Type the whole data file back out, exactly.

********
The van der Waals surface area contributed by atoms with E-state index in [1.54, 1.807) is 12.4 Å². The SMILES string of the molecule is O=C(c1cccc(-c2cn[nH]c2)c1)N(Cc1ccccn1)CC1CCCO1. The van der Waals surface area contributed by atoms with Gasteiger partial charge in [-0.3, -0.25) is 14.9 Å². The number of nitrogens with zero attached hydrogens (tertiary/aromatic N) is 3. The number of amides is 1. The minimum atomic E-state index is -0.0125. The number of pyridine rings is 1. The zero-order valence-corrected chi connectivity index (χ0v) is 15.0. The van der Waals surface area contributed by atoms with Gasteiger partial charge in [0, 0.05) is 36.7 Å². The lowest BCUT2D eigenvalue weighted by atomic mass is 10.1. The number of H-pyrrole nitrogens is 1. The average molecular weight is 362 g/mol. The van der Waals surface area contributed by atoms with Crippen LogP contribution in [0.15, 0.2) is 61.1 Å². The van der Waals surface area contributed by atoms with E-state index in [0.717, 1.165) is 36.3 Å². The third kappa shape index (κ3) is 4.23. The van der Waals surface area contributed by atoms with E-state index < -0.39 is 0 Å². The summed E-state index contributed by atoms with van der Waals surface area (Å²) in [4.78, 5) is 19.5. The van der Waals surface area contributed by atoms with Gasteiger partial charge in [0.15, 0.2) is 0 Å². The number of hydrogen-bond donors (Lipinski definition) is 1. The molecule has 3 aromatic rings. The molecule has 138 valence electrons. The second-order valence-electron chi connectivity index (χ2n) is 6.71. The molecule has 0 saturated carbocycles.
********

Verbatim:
The van der Waals surface area contributed by atoms with E-state index in [1.54, 1.807) is 12.4 Å². The SMILES string of the molecule is O=C(c1cccc(-c2cn[nH]c2)c1)N(Cc1ccccn1)CC1CCCO1. The van der Waals surface area contributed by atoms with Gasteiger partial charge in [-0.3, -0.25) is 14.9 Å². The number of nitrogens with zero attached hydrogens (tertiary/aromatic N) is 3. The number of amides is 1. The minimum atomic E-state index is -0.0125. The number of pyridine rings is 1. The zero-order valence-corrected chi connectivity index (χ0v) is 15.0. The van der Waals surface area contributed by atoms with Gasteiger partial charge in [0, 0.05) is 36.7 Å². The lowest BCUT2D eigenvalue weighted by atomic mass is 10.1. The number of H-pyrrole nitrogens is 1. The average molecular weight is 362 g/mol. The van der Waals surface area contributed by atoms with Crippen LogP contribution in [0.15, 0.2) is 61.1 Å². The van der Waals surface area contributed by atoms with E-state index in [0.717, 1.165) is 36.3 Å². The third kappa shape index (κ3) is 4.23. The van der Waals surface area contributed by atoms with E-state index < -0.39 is 0 Å². The summed E-state index contributed by atoms with van der Waals surface area (Å²) in [4.78, 5) is 19.5. The van der Waals surface area contributed by atoms with Gasteiger partial charge in [0.15, 0.2) is 0 Å². The number of hydrogen-bond donors (Lipinski definition) is 1. The molecule has 3 aromatic rings. The molecule has 138 valence electrons. The second-order valence-electron chi connectivity index (χ2n) is 6.71. The molecule has 0 saturated carbocycles.